It’s a proper international airport and the busiest domestic airport in France. It serves 143 cities, saw a total of 33,120,685 passengers in 2018, and its three runways had 229,654 aircraft movements in 2013, which is the most recent year for which records are available.
A French Bee A350 at the gate
Orly serves as a hub for Aigle Azur, Air France, French Bee, HOP!, Transavia France, and Corsair International. It’s also a focus airport for Air Caraibes, Chalair Aviation, easyJet, Royal Air Maroc, and Vueling.
La Compagnie also runs its all-business-class 757 service out of ORY
The airport’s terminals are undergoing major renovations, and Orly South and Orly West have already been renamed to Orly 1, 2, 3, and 4. The planned result through the renovations is a much-improved passenger experience.
A Rossiya B737 taxiing for departure as seen from ORY’s excellent observation deck
As mentioned in my recent French Bee flight review, ORY has a great glassed-in observation deck that’s open to the public and accessible before security. But, I came to see what’s airside, and, with the help of both French Bee’s marketing team and the operations and fire department staff at ORY, I got the royal treatment. I had hoped to see some cargo operations, but that didn’t pan out this trip. What did happen, though, was something beyond what I’d expected – a full-on fire drill.
Orly’s airport fire department has an old Sud Aviation SE 210 Caravelle for training – it’s secured to big concrete posts behind the fire station. It once held registration number F-BVPZ with Corse Air International, which is now known as Corsair International.
Cooling down the Caravelle
We spent more than an hour with them, watching the drill, touring the aircraft, and the station. The trucks roared out of the station, sped to the plane, and doused it with water. Then firefighters dragged out hoses to spray down the engines, cool the wings, and soak the wheels.
We even got a ride in one of the airport fire trucks after the drill. My inner 10-year-old was delighted.
Communicating with ground control before driving on a taxiway
Heck, my current 53-year-old self was delighted, too.
The Orly Airport Fire Department has its own tower
The fire department is very well integrated into the airport’s operation system – the fire station even has its own ground tower to better keep an eye on things.
Fun little things of note: at ORY, each vehicle that accesses the taxiways and ramp areas only needs clearance from ground control once each shift; this is different from what I’ve experienced at Stateside airports, where tower clearance is required to transit outside of marked airside vehicle lanes.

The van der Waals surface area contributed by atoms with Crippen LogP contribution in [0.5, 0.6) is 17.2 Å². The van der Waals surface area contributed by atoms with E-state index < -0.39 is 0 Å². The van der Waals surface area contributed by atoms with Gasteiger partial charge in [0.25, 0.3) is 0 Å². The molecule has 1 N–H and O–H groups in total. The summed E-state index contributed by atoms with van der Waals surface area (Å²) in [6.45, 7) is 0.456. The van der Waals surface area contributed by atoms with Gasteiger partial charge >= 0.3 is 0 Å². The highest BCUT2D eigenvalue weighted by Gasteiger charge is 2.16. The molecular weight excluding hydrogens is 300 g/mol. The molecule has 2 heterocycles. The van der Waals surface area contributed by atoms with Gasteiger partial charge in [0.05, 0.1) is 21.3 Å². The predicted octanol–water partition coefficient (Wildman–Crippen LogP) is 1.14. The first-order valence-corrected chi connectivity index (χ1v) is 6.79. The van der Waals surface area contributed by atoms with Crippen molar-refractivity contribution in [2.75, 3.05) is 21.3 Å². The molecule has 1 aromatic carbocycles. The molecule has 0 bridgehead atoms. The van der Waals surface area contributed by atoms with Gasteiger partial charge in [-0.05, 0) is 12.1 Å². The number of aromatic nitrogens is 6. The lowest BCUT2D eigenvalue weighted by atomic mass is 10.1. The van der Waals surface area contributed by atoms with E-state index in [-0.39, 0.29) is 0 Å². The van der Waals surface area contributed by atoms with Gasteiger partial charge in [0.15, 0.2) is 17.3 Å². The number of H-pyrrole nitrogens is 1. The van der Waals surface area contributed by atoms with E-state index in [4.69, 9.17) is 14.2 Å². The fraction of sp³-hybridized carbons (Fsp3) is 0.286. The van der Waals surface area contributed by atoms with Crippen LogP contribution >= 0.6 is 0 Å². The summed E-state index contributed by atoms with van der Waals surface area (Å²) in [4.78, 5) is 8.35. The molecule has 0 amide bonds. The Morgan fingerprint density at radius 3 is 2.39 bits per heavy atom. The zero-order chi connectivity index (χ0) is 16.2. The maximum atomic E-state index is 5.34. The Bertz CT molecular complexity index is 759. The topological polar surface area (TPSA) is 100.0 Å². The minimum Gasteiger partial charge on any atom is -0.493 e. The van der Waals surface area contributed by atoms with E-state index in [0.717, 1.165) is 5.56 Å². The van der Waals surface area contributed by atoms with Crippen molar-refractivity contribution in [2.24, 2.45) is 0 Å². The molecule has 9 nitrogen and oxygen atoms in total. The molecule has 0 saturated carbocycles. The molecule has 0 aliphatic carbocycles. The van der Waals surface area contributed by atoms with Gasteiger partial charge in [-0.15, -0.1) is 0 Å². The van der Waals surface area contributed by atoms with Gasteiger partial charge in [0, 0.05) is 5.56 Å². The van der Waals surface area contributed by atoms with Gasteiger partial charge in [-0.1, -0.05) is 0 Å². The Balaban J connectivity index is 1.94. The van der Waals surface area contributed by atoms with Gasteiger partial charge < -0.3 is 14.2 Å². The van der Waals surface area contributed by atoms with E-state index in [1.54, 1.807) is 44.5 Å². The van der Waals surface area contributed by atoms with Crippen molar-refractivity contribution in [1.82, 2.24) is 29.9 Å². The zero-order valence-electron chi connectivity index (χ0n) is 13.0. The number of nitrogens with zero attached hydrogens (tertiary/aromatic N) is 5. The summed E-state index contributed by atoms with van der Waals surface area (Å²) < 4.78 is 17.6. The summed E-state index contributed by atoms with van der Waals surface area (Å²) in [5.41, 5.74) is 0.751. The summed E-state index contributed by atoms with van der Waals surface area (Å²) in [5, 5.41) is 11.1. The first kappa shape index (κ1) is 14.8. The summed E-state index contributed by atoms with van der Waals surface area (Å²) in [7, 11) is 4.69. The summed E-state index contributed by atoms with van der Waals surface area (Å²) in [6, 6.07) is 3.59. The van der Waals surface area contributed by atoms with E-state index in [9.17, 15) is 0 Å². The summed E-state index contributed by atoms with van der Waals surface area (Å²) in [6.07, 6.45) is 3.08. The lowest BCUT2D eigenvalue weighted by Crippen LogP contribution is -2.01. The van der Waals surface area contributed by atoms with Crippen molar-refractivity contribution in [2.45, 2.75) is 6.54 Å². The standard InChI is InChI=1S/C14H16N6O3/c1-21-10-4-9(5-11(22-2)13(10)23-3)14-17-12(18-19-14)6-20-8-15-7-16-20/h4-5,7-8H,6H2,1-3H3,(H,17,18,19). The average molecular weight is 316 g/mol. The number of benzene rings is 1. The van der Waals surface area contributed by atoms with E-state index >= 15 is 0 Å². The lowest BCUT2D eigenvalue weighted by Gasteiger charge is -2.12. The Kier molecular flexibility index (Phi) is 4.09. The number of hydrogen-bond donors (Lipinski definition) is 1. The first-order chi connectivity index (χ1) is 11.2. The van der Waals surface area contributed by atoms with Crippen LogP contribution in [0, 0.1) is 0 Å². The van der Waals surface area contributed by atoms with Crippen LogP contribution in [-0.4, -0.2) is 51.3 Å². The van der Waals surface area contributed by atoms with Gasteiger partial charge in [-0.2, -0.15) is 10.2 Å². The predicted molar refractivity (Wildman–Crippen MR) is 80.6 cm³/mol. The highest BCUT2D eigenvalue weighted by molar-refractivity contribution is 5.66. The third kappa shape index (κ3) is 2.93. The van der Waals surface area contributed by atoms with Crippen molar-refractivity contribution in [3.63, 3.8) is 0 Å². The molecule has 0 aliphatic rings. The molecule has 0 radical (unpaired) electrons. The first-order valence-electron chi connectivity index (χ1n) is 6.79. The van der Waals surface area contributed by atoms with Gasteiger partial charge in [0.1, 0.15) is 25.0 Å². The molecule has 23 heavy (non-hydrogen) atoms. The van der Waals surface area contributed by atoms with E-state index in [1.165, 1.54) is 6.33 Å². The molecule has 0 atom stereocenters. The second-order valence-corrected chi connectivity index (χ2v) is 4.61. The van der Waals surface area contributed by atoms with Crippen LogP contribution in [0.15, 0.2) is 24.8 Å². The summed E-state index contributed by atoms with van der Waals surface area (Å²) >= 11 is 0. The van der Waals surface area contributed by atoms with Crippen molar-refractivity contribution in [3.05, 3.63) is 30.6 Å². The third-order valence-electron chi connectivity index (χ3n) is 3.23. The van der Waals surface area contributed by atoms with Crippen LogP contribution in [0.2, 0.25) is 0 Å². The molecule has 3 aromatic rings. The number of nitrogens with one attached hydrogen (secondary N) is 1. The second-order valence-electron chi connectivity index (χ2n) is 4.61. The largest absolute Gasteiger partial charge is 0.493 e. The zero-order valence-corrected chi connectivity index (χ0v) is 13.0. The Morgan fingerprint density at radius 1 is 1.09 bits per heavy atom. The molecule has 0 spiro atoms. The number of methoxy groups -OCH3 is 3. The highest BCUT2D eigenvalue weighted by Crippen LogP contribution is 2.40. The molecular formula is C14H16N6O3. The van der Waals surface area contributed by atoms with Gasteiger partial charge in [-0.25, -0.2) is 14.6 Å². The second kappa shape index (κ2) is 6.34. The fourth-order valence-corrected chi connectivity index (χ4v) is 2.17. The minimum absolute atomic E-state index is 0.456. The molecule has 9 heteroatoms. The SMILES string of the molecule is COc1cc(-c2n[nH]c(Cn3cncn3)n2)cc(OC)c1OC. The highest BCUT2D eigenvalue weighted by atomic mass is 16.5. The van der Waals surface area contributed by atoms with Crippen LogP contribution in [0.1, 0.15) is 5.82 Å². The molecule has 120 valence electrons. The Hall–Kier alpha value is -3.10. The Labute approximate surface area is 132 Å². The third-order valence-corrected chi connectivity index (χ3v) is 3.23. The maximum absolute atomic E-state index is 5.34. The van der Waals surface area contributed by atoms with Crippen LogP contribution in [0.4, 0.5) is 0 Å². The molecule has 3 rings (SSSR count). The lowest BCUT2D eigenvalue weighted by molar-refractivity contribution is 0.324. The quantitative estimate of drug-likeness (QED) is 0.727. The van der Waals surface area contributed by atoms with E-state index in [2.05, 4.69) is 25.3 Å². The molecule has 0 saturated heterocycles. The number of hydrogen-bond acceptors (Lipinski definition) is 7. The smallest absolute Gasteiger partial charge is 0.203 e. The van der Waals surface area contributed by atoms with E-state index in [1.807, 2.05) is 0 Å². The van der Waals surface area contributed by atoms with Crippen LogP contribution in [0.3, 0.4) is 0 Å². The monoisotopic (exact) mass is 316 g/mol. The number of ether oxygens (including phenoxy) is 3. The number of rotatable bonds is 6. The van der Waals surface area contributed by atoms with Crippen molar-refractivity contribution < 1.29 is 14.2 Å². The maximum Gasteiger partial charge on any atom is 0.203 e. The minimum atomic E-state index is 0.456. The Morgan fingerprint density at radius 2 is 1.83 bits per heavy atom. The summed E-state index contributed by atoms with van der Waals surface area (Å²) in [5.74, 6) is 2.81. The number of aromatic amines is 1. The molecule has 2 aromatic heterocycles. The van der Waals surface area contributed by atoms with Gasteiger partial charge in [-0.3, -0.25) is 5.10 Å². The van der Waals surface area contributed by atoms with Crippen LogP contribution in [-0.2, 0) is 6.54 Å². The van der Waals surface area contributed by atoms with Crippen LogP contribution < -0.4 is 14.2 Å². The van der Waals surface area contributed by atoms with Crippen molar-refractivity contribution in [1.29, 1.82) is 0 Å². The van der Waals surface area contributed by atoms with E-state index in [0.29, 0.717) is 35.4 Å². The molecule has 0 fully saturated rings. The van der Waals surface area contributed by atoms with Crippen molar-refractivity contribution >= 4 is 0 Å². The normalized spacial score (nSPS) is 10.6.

Corsair International, the same airline that once owned the fire department’s Caravelle Corsair
The airport fire trucks have ADS-B transceivers with moving maps on large display screens, allowing them to monitor both aircraft and other similarly-equipped vehicles.
French Bee really does have a fantastic livery
Seeing the highly-trained fire department in action was an amazing experience. I’m definitely hoping for a return visit once the airport’s renovations are complete to see all the improvements.
Alitalia is one of those airlines that I have always watched closely but have never had the chance to fly. While its business matters are complicated and ever evolving, Alitalia continues to run a solid operation with a highly regarded business class product and service standard. I was happy to join the airline for a flight in Magnifica Class on its newly added Dulles to Rome route, one of a small handful of new routes Alitalia has added to its map this year.
Alitalia does not have its own lounge at Dulles and instead leans on Skyteam partner Air France, but that lounge is currently under renovation so Magnifica passengers have access to the nearby Turkish Airlines lounge in the meantime. After a few lounge drinks it was time to board EI-EJL, an Airbus A330-200. Alitalia’s longhaul fleet is made up of 14 Airbus A330-200s, 11 Boeing 777-200s, and one single Boeing 777-300ER. Why does its fleet contain a single 777-300ER? Well, nobody really knows, actually.
Magnifica Class is configured in a staggered 1-2-1 layout, so all passengers have access to the aisle no matter which of the 20 seats they are assigned. While all seats have aisle access, not all seats in the cabin are created equally. Due to the staggered nature of the layout, four of the window seats are substantially more private than the rest, which are quite exposed to the aisle and afford little privacy. The same goes for the center section seats, where some offer much more privacy than others. Because this was a rather close-in booking for me, I ended up in the center section but with a more private seat.
After settling into my seat, I was offered a pre-departure beverage and we pushed back exactly on time, despite the nasty weather that had been occurring all morning. This flight is rather poorly timed for an optimal amount of sleep, departing Dulles in the afternoon at 4:15pm and arriving in Rome at 7:00am the next day. I don’t typically get much sleep on redeye flights anyway, so I took this as a chance to dive into the movie selection and enjoy a full meal. For whatever reason, the cabin manager didn’t make the entertainment system available until we were already at cruising altitude somewhere over New York, so passengers had to stare at a welcome screen for an extended period of time. Odd and annoying, but hardly the end of the world.
Once the entertainment system booted, I browsed the content selection and found roughly 80 movies, but not a ton that I actually wanted to watch and few recent titles. I also noticed that the TV selection suffers from the usual airline issue where there are three episodes of a random season for shows, which is just frustrating. Alitalia also offers limited live TV, offering CNN International and BBC, but not the popular Sport24 channel that is present on the TV icon. All of Alitalia’s A330s and some of the 777s feature Wi-Fi from Panasonic and Magnifica passengers are entitled to 50 MB free access. While the Wi-Fi did not work at all on the flight to Rome, it worked well enough for the return flight to Dulles. That 50 MB goes quickly, though, so usage has to be rather reserved.